Sid: Amazing. You had somebody who’s had a similar story, I’m super excited that you’re solving this problem. I went through something similar, and for me, it was all about tracking my diet. I had all sorts of notebooks trying to keep track of it, trying to understand what is the cause of my migraines or what is the cause of me not having enough energy. And it’s almost impossible to figure out unless you limit yourself to one thing that you’re going to eat all day and then see what the impact is. So I think it really is a challenge that a lot of people experience, and I’m super excited because, again, I could definitely be one of your first customers because it is something that I had to do by trial and error. It took a lot of errors before I somewhat figured it out, and I’m still not sure that’s the right answer.
Sam: Well, you’re also not alone. I think this is one of the things that I realized. When you’re a patient solving for your own problem or a user solving for your own problem outside of healthcare, it’s very easy to say, “Oh, I’m solving for myself, and so I’m building a thing that I would use.” There’s a double-edged sword. Right? You either have a really deep understanding of the problem, which is great, but you also have really deep biases because you see the world from a very particular way.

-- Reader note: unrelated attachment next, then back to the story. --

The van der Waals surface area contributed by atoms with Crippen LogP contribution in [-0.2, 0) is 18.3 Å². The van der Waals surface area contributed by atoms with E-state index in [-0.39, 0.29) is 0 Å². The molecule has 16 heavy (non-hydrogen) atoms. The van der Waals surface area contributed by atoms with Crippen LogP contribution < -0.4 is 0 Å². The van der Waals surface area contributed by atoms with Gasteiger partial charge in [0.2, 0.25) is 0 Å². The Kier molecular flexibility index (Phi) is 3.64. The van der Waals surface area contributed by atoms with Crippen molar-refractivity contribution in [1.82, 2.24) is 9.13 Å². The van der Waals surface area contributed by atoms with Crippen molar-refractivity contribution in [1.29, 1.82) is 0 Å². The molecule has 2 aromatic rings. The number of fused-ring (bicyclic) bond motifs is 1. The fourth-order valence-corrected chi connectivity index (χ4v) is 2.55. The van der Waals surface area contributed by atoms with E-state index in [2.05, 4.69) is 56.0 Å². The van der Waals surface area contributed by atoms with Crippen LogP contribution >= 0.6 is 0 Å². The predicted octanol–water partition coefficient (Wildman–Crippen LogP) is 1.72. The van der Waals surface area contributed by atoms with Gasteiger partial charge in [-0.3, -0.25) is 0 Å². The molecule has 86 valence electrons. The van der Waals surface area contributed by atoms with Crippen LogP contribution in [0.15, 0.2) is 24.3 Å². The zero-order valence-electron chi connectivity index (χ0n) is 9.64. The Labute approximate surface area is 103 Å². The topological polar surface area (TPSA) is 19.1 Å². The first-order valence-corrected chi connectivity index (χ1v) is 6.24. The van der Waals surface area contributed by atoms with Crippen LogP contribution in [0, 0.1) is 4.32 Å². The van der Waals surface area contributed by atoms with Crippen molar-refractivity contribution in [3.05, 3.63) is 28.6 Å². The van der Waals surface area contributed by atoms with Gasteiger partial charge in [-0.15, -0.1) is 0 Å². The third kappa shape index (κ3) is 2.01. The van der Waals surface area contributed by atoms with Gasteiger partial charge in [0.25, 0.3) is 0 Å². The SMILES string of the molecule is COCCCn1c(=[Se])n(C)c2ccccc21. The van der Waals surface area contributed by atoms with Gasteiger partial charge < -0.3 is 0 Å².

So a lot of the work that we’ve had to do is also kind of expand beyond that, and you have to be kind of humble in that approach, but also realize that, I mean, there’s 70 million Americans that have a GI condition diagnosed and probably beyond that of people who have GI distress of some type. That’s twice as many people as have diabetes. So it’s an incredibly common thing that we just don’t like to talk a lot about because it’s poop and it’s kind of taboo, but it’s something that really does need to be solved for the many, not for the few.